"That was an exceptional game," said Norvell. "We talked all summer about this game being a showcase game. Memphis showed well today. Not just our football team, but the community support, every aspect of what we're trying to do. We didn't play a perfect game; there were mistakes we made. And against a really good football team. But our guys continued to push, continued to battle. I'm so proud, top to bottom." A crowd of 46,291 attended the game despite the ABC broadcast and the visiting team traveling across two time zones (with a relatively small traveling party in the stands).

The Tigers had a chance to increase their three-point lead with the ball inside the Bruin 30-yard line with just under four minutes to play. Norvell called a fake field-goal attempt, but freshman kicker Riley Patterson's pass was intercepted in the end zone. On its ensuing possession, UCLA was hit with an offensive pass-interference penalty. The Bruins' final breath was extinguished when a Josh Rosen pass on fourth down was deflected by freshman cornerback Jacobi Francis.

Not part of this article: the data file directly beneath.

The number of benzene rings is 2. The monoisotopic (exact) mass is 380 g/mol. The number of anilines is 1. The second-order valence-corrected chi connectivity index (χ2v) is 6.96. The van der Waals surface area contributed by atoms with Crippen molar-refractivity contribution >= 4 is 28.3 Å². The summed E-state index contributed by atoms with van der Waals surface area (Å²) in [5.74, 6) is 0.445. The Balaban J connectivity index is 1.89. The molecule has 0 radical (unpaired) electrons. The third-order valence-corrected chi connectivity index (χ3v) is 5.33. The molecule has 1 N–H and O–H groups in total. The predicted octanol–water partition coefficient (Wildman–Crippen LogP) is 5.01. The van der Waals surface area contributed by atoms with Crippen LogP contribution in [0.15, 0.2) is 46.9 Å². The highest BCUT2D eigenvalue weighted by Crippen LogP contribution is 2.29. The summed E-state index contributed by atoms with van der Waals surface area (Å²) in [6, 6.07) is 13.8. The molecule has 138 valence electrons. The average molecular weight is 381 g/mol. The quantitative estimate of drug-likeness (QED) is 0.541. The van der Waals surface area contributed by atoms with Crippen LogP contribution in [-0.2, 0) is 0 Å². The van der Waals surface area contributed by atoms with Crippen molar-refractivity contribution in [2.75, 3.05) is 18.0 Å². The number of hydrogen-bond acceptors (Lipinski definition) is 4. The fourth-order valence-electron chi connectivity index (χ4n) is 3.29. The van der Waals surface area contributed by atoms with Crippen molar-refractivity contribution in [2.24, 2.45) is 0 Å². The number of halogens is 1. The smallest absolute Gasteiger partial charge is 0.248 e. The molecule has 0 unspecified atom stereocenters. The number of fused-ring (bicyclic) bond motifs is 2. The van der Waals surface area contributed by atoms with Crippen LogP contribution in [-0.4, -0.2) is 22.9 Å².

An All-America candidate, Rosen completed 34 of 56 passes for 463 yards and four touchdowns, but tossed a pair of critical interceptions to Tiger freshmen Tim Hart and T.J. Carter. Hart returned his 60 yards for a third-quarter touchdown and Carter's erased a fourth-quarter drive that could have given the Bruins the lead.

A graduate of Memphis University School, Hart was especially pleased to grab some spotlight after being redshirted last year. "I've grown a lot," he said. "It's a mindset. By coming here, you put your trust in the coaches. Memphis football is at a level it's never been before. I never took a day off."
  • Larry Kuzniewski
  • Anthony Miller